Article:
Most of you probably heard of a study that, according to author Malcolm Gladwell, indicates you need 10,000 hours of practice to become an "expert" at anything.

More recently, someone looked at the study and pointed out that 10,000 was an average. If you have the right genes, you might need far less practice, while other people might need far more. So the average of 10,000 hours is a fairly useless number. All we know for sure is that practice is a good thing.

Other writers have been pointing out that it also matters what you practice. If you practice the wrong stuff, it doesn't matter how much effort you put into it.

What you have read so far in this post is seen as ground-breaking thinking in the field of success. Allow me to list these shocking results:

1.       Practicing the right things is important!

2.       It helps to have the right genes!

Summary: duh

I'll add one more, um, insight? It goes like this: The only people who can put in long hours of the right type of practice are . . . drum roll please . . . PEOPLE WITH THE RIGHT GENES.

Oh, and also victims. If your parents made you practice the flute for 10,000 hours, and it wasn't your thing, you aren't an expert. You're a victim.

Do you know why I don't put in long hours training for a marathon? Is it a lack of focus and dedication?

No, although I don't have any of that stuff either, at least for running.

The reason I'm not training for a marathon is that my body isn't built for it. I'm a lifelong exerciser with 16% body fat. I try to work out seven days a week. But my genes just aren't right for distance running. I'm built for sprinting. So for me, tennis makes more sense. I've played about 8,000 hours of tennis, according to my thumbnail calculation. I should crack the 10,000 hour mark by the time I'm seventy, at which point I expect to win Wimbledon. I hope to God I haven't been practicing the wrong strokes this whole time.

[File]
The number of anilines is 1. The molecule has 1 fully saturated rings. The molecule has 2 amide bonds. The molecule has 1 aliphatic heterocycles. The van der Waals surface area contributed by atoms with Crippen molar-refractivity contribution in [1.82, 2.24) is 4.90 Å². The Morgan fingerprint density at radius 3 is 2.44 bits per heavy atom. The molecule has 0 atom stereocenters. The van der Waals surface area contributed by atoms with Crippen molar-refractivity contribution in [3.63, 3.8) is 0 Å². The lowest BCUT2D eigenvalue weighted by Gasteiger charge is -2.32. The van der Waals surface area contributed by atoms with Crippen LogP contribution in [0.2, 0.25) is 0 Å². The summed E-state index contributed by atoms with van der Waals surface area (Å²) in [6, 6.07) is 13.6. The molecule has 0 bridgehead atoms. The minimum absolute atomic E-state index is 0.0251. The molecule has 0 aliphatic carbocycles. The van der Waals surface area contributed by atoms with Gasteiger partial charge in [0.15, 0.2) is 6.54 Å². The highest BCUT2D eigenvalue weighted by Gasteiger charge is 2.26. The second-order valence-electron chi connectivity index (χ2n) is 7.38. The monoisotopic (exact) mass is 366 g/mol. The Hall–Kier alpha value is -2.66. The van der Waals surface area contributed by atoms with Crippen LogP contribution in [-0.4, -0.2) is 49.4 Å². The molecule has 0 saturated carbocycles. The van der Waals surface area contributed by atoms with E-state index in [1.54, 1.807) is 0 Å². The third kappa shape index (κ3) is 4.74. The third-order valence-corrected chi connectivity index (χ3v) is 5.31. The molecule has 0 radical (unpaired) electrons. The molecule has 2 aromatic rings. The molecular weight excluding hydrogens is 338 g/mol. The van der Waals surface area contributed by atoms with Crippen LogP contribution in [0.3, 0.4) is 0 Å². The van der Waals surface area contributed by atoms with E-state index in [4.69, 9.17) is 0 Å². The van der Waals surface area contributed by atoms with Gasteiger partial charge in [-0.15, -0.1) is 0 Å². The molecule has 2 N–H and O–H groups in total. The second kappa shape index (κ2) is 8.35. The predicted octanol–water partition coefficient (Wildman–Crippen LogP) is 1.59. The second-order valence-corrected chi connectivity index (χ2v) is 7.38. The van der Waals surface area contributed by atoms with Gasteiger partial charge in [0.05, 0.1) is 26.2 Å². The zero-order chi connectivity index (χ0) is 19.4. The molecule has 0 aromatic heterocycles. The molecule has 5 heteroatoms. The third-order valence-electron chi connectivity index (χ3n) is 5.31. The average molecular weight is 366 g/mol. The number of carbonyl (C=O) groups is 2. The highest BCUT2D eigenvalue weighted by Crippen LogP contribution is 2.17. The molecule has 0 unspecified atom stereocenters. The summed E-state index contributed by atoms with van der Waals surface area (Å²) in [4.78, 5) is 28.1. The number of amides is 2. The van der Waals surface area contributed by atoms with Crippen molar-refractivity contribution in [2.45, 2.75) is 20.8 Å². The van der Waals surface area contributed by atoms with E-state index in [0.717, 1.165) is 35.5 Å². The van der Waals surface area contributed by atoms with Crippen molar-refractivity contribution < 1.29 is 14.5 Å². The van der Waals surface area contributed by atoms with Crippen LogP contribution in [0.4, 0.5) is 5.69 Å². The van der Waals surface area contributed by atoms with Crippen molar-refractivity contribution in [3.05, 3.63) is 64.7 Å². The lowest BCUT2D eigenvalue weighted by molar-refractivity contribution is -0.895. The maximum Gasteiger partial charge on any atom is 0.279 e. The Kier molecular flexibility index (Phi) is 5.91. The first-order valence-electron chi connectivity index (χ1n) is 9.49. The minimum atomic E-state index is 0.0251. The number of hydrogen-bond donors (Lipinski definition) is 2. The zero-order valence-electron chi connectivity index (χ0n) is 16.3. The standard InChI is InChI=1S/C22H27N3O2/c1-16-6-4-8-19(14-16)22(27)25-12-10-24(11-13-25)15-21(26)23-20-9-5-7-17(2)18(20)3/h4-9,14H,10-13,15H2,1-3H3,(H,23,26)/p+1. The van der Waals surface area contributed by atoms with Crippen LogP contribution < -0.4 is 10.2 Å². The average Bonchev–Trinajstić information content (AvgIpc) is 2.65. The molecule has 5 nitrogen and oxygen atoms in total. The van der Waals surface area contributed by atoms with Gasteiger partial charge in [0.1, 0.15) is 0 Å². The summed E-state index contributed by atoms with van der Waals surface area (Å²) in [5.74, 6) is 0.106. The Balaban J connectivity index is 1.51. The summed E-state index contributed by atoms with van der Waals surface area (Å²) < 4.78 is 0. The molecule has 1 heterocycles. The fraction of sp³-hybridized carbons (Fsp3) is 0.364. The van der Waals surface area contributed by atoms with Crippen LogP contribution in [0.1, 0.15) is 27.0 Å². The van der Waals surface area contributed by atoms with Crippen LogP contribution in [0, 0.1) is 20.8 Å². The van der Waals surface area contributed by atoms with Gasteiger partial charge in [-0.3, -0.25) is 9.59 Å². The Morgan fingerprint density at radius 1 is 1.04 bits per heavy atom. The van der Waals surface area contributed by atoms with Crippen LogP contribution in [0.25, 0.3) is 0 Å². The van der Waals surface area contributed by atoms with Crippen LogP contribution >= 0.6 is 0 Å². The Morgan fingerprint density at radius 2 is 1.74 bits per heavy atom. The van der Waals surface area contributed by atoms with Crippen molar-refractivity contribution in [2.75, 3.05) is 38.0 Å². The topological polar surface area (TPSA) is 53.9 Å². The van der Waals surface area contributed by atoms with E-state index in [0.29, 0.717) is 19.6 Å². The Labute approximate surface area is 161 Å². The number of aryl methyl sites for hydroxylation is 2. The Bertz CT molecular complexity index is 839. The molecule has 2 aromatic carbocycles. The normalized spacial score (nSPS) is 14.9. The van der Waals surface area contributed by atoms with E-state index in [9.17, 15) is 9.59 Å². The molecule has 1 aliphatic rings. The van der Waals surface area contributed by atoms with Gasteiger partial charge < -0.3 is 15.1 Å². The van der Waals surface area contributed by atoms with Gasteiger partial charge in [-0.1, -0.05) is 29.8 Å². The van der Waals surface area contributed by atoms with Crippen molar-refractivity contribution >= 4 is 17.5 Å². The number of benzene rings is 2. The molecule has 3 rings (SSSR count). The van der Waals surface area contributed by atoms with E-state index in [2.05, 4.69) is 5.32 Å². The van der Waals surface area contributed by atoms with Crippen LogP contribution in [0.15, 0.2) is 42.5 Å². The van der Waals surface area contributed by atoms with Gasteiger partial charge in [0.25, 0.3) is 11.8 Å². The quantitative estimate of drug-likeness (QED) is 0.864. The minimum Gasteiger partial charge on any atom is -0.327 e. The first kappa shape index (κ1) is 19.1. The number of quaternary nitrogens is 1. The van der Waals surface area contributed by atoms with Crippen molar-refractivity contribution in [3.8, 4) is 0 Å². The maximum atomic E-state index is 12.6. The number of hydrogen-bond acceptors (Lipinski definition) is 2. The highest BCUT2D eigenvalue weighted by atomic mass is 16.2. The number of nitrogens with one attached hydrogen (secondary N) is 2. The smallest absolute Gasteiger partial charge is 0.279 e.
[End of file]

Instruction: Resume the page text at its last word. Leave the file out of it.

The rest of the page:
Anyway, here's my formula for becoming an expert:

1.       Be born with the right genes. (luck)

2.       Have opportunities that work well with your genes. (luck)

At best, becoming an expert is a process of moving from a game that's wrong for you to one that fits your genes. That's the part you can control, at least according to the common view of free will.

The diabolical element of the "expert" conversation is that it relies on an illusion. That illusion is generally referred to as willpower. The idea is that one can hunker down and do unpleasant things that need to be done if one has enough of this thing called willpower.

But willpower is like the horizon. You can see the horizon, define it, and even walk toward it. And yet a horizon exists as nothing but a concept. You can't scoop up some horizon and put it on a basket.

Willpower is like that. We know what we mean when we speak of it, but it doesn't exist. It is an illusion.

Let's say you and I are sitting in a room with donuts in front of us. We both know donuts are bad for our health. Which one of us breaks down and eats a donut first?

Is it the one of us with the least willpower?


It's the hungriest one.

Willpower is an illusion.

People become experts for the same reason most things happen: luck. You need the right genes and you need to be born into the right environment. The most important skill involved in success is knowing how and when to switch to a game with better odds for you.


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Aug 19, 2013